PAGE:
At the time of reviewing this particular instalment on constitutional change from Professor Palmer, freedom of speech as a principle was being debated in New Zealand. This was caused primarily by some visiting Canadians, whose provocative views had resulted in them being declined a public venue in Auckland.
Freedom of speech and assembly are not really part of this book on constitutional change in New Zealand. Not just because we all take these basic freedoms for granted, and there is actually an existing Bill of Rights, but because the book is essentially about changing the institutions of political decision-making in New Zealand, especially with regard to how Parliament operates. This seems to be based on the somewhat surprising notion that Parliamentary sovereignty is too broad, and the authors refer to the apparent ‘untrammelled’ or ‘uncontrolled’ rule of Parliament.
This is in fact the second instalment of this academic exercise in constitutional change. The first book by the authors laid out their new constitution and now, having sought submissions from the public and the legal experts, they are offering their amendments to the original proposal. So most of the chapters reflect on the issues that have been raised in this ongoing process of constitutional reflection. Indeed there is even a chapter full of quotes from a variety of people who made public submissions. These include a long quote from someone using very offensive language that should never have been accepted, especially because the person was given anonymity. There are also a number of photos of the authors with groups of students in self-congratulatory poses.
That is not to say that there aren’t some very substantial proposals being put forward here. These include replacing the Governor-General with a new head of state, and therefore a form of republicanism. The removal of the term ‘the Crown’ from the New Zealand constitution, and thus from the legal system, could have profound implications for the Treaty of Waitangi and claims related to it. Then there are aspects of the political process that the authors don’t like relating to elections and the role of Parliament. Changes here include having a fixed four year term for Parliament, and giving the right to vote to 16-year-olds, if not making voting compulsory as well. Perhaps most significant would be the idea of giving the judiciary the power to review legislation, and, if deemed unconstitutional, to declare it invalid.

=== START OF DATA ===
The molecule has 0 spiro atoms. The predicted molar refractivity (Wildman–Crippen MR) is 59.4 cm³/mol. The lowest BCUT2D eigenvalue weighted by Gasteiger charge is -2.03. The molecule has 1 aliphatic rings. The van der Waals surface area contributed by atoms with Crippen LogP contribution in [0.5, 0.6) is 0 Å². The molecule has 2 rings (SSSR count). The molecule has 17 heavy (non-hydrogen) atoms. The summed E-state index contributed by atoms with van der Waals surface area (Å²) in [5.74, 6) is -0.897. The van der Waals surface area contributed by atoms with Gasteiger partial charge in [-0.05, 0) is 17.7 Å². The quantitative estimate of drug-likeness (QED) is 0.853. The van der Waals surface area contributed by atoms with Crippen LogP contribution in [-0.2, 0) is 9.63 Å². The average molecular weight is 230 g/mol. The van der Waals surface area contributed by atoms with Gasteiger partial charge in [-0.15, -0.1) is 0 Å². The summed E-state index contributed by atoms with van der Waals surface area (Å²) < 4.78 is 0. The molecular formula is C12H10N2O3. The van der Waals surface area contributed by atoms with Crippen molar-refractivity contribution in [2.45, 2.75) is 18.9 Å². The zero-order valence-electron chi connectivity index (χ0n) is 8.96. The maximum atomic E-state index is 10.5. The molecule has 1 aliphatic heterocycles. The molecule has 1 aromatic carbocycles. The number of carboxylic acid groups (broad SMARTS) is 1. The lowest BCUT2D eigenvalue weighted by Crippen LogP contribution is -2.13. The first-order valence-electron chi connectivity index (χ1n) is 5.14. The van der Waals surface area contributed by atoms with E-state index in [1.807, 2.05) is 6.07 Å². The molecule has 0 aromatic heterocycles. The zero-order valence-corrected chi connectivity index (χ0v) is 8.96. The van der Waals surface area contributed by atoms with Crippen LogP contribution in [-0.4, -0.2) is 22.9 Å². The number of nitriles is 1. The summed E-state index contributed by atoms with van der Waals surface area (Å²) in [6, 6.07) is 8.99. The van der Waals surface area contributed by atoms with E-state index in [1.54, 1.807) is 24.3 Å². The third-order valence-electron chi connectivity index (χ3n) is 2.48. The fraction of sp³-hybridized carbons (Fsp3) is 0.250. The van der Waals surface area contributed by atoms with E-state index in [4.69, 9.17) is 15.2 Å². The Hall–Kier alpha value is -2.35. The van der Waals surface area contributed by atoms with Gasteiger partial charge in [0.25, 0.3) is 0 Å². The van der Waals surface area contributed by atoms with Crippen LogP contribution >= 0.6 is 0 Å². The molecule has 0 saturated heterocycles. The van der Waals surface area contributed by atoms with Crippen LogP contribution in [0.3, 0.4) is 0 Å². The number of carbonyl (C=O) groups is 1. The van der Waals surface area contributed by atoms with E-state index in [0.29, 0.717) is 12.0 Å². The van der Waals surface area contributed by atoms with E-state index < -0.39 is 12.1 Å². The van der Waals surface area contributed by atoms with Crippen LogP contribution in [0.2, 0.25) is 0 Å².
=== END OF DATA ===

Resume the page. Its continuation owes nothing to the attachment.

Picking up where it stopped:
This power was apparently already there, but now needs to be broadened. The authors make the point that the international trade agreement (TTPA) would have allowed for corporations to challenge legislation that offended them. However, the authors do not address the loss of economic sovereignty at all, especially during the late 1980s when Palmer was a key legislator. But they do assess the role of certain legal cases that help make their case. One being that High Court review undertaken on behalf of the anti-TPPA campaigner, Professor Kelsey, which highlighted how the Official Information Act was not being complied with. The authors are all in favour of more transparency in government, and enhanced roles for Parliamentary officers (such as the Auditor-General and the Ombudsman). Just as long as Parliament itself is not allowed to pass its Acts under urgency anymore, and thus ruin certain landmark pieces of legislation.
Reviewed by Simon Boyce
Towards Democratic Renewal – Ideas for Constitutional Change in New Zealand
by Geoffrey Palmer & Andrew Butler
Published by VUP